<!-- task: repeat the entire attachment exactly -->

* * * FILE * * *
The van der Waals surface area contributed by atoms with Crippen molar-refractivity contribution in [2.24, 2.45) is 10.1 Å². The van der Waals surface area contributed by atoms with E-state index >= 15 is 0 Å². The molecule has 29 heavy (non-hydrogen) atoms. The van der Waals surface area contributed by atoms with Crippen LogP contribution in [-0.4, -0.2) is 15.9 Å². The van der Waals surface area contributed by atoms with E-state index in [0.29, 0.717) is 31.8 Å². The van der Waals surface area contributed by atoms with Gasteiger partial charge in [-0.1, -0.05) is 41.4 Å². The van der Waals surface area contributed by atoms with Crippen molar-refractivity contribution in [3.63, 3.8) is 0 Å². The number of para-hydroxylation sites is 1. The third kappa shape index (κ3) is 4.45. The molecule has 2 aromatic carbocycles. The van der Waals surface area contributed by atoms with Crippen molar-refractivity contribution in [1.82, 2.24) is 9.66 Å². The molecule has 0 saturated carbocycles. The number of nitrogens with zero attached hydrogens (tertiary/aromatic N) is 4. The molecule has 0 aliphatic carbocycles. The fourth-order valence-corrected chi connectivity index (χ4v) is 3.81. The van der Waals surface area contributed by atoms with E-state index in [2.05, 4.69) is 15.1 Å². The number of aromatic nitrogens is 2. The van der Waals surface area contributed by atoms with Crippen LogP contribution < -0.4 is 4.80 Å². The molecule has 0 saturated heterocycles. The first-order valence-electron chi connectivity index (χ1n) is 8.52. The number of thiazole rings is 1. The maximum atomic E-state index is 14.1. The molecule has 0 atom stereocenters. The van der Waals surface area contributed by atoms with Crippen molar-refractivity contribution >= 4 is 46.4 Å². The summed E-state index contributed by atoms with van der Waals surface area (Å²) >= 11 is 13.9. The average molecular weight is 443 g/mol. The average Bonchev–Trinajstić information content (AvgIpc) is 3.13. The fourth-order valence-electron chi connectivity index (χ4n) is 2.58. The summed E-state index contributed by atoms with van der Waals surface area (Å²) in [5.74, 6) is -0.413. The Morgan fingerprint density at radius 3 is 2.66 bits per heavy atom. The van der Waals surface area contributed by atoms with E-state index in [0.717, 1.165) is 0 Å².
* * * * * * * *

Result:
The van der Waals surface area contributed by atoms with Crippen molar-refractivity contribution in [2.24, 2.45) is 10.1 Å². The van der Waals surface area contributed by atoms with E-state index >= 15 is 0 Å². The molecule has 29 heavy (non-hydrogen) atoms. The van der Waals surface area contributed by atoms with Crippen LogP contribution in [-0.4, -0.2) is 15.9 Å². The van der Waals surface area contributed by atoms with E-state index in [0.29, 0.717) is 31.8 Å². The van der Waals surface area contributed by atoms with Gasteiger partial charge in [-0.1, -0.05) is 41.4 Å². The van der Waals surface area contributed by atoms with Crippen molar-refractivity contribution in [3.63, 3.8) is 0 Å². The number of para-hydroxylation sites is 1. The third kappa shape index (κ3) is 4.45. The molecule has 2 aromatic carbocycles. The van der Waals surface area contributed by atoms with Crippen molar-refractivity contribution in [1.82, 2.24) is 9.66 Å². The molecule has 0 saturated carbocycles. The number of nitrogens with zero attached hydrogens (tertiary/aromatic N) is 4. The molecule has 0 aliphatic carbocycles. The fourth-order valence-corrected chi connectivity index (χ4v) is 3.81. The van der Waals surface area contributed by atoms with E-state index in [2.05, 4.69) is 15.1 Å². The number of aromatic nitrogens is 2. The van der Waals surface area contributed by atoms with Crippen LogP contribution < -0.4 is 4.80 Å². The molecule has 0 saturated heterocycles. The first-order valence-electron chi connectivity index (χ1n) is 8.52. The number of thiazole rings is 1. The maximum atomic E-state index is 14.1. The molecule has 0 atom stereocenters. The van der Waals surface area contributed by atoms with Crippen molar-refractivity contribution >= 4 is 46.4 Å². The summed E-state index contributed by atoms with van der Waals surface area (Å²) >= 11 is 13.9. The average molecular weight is 443 g/mol. The average Bonchev–Trinajstić information content (AvgIpc) is 3.13. The fourth-order valence-electron chi connectivity index (χ4n) is 2.58. The summed E-state index contributed by atoms with van der Waals surface area (Å²) in [5.74, 6) is -0.413. The Morgan fingerprint density at radius 3 is 2.66 bits per heavy atom. The van der Waals surface area contributed by atoms with E-state index in [0.717, 1.165) is 0 Å².